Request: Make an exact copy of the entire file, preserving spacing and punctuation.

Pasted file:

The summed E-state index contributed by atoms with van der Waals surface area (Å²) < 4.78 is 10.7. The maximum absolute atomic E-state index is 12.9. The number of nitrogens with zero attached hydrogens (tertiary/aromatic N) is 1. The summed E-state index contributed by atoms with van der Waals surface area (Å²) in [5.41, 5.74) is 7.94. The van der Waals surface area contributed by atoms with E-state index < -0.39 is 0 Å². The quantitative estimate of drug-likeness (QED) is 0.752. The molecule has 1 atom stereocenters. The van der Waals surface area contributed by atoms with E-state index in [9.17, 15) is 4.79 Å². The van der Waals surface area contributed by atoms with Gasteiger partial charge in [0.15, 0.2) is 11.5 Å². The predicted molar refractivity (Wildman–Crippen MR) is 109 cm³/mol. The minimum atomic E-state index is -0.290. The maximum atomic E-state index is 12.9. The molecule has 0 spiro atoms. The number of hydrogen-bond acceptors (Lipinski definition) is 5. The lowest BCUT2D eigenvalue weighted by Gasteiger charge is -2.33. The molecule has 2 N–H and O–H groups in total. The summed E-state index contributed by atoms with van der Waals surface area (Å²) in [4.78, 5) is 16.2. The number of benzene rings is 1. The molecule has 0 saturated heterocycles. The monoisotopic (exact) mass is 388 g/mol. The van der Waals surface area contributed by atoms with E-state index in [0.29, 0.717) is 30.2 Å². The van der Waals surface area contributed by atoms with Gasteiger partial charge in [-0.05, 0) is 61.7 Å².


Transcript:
The summed E-state index contributed by atoms with van der Waals surface area (Å²) < 4.78 is 10.7. The maximum absolute atomic E-state index is 12.9. The number of nitrogens with zero attached hydrogens (tertiary/aromatic N) is 1. The summed E-state index contributed by atoms with van der Waals surface area (Å²) in [5.41, 5.74) is 7.94. The van der Waals surface area contributed by atoms with E-state index < -0.39 is 0 Å². The quantitative estimate of drug-likeness (QED) is 0.752. The molecule has 1 atom stereocenters. The van der Waals surface area contributed by atoms with E-state index in [9.17, 15) is 4.79 Å². The van der Waals surface area contributed by atoms with Gasteiger partial charge in [0.15, 0.2) is 11.5 Å². The predicted molar refractivity (Wildman–Crippen MR) is 109 cm³/mol. The minimum atomic E-state index is -0.290. The maximum atomic E-state index is 12.9. The molecule has 0 spiro atoms. The number of hydrogen-bond acceptors (Lipinski definition) is 5. The lowest BCUT2D eigenvalue weighted by Gasteiger charge is -2.33. The molecule has 2 N–H and O–H groups in total. The summed E-state index contributed by atoms with van der Waals surface area (Å²) in [4.78, 5) is 16.2. The number of benzene rings is 1. The molecule has 0 saturated heterocycles. The monoisotopic (exact) mass is 388 g/mol. The van der Waals surface area contributed by atoms with E-state index in [0.29, 0.717) is 30.2 Å². The van der Waals surface area contributed by atoms with Gasteiger partial charge in [-0.05, 0) is 61.7 Å².